What the student, Wilken-Jon von Appen, received in return was a letter that not only turned him down but added an ominous warning from John M. Busch, a security administration official: “I have determined that you pose a security threat.”
Similar letters have gone to 5,000 applicants across the country who have at least initially been turned down for a Transportation Worker Identification Credential, an ID card meant to guard against acts of terrorism, agency officials said Monday.
(NaturalNews) The Department of Homeland Security’s Transportation Security Administration (TSA) is moving forward to institute a rule that would require all passengers to go through a government review process before boarding any airplane that takes off or lands anywhere with in the United States.The U.S. government already requires international passengers to participate in the Advanced Passenger Information System, providing their full name, gender, date of birth, nationality, country of residence, and travel document type and number to the TSA before boarding. Under the proposed Secure Flight Program, this procedure would also be required on domestic flights.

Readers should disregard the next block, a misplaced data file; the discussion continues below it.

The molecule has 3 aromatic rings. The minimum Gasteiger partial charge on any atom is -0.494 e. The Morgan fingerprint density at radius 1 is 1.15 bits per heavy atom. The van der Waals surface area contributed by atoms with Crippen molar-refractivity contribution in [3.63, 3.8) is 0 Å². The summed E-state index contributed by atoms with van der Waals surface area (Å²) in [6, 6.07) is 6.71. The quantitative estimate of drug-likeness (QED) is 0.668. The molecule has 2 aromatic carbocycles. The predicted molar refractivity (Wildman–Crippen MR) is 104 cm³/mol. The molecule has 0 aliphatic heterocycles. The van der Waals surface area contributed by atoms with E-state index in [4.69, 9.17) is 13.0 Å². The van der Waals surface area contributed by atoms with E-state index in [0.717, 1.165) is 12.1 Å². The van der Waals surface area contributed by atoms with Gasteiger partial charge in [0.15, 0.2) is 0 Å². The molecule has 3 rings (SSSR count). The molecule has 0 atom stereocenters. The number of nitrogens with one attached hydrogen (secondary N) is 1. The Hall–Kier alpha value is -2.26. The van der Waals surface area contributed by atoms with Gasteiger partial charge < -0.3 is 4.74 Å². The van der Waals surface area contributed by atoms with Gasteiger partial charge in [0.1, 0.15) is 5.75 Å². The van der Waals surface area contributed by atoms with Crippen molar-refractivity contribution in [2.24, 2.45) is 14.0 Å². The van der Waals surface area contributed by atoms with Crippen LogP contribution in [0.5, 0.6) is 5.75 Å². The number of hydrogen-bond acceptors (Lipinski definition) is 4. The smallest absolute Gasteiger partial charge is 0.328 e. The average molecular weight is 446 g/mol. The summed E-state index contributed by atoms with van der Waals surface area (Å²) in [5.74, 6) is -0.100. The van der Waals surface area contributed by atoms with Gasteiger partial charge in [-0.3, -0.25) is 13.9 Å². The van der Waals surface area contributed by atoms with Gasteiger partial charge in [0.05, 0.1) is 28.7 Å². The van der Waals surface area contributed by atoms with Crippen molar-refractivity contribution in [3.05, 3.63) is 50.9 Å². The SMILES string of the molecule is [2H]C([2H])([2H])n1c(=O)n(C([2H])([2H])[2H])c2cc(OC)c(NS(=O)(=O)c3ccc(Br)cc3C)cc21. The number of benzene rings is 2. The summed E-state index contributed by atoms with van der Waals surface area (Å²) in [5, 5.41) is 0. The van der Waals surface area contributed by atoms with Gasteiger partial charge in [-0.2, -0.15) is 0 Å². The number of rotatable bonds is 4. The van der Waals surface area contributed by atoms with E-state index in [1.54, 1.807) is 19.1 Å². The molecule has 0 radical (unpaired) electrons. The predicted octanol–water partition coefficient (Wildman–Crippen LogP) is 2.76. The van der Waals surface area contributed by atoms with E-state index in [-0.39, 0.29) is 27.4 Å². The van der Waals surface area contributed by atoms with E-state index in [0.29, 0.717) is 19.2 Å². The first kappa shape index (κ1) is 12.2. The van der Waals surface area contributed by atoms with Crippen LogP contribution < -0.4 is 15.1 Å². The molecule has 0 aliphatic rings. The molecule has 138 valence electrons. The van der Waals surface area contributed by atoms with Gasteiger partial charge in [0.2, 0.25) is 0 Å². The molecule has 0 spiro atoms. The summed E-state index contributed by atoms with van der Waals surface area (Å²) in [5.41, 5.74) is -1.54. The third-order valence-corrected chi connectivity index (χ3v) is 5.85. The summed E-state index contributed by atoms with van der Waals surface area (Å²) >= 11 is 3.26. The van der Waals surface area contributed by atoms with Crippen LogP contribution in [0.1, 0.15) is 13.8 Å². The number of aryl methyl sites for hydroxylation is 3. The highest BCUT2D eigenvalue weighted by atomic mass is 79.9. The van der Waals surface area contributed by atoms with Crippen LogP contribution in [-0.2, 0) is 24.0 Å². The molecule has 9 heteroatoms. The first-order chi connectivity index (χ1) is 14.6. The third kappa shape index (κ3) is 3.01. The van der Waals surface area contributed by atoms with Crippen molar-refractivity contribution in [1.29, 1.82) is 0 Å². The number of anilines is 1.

Currently, individual airlines are responsible for checking the passenger manifests against the “no fly” and “enhanced screening” lists provided by the TSA. The new programs are part of a concerted effort to centralize this process, so that the TSA itself will check all supplied information against these lists, and then instruct the airline or airport staff as to how to proceed.
The Association of Corporate Travel Executives (ACTE) has criticized the new Secure Flight rules for their secrecy and lack of accountability. The association has expressed concern that there is no clear appeals process for passengers denied boarding or continually forced to undergo enhanced security screening.
“On the surface, the new Secure Flight program no longer relies on commercial databases and appears to have reduced the number of names on the ‘No Fly’ list,” said ACTE Executive Director Susan Gurley. “It also seems that the responsibility for checking data is no longer abrogated to the airlines. While this is a step in the right direction, it prompts the industry to ask what was the origin of this new data, how is it stored, who has access to it, and how can it be corrected.”
by David Gutierrez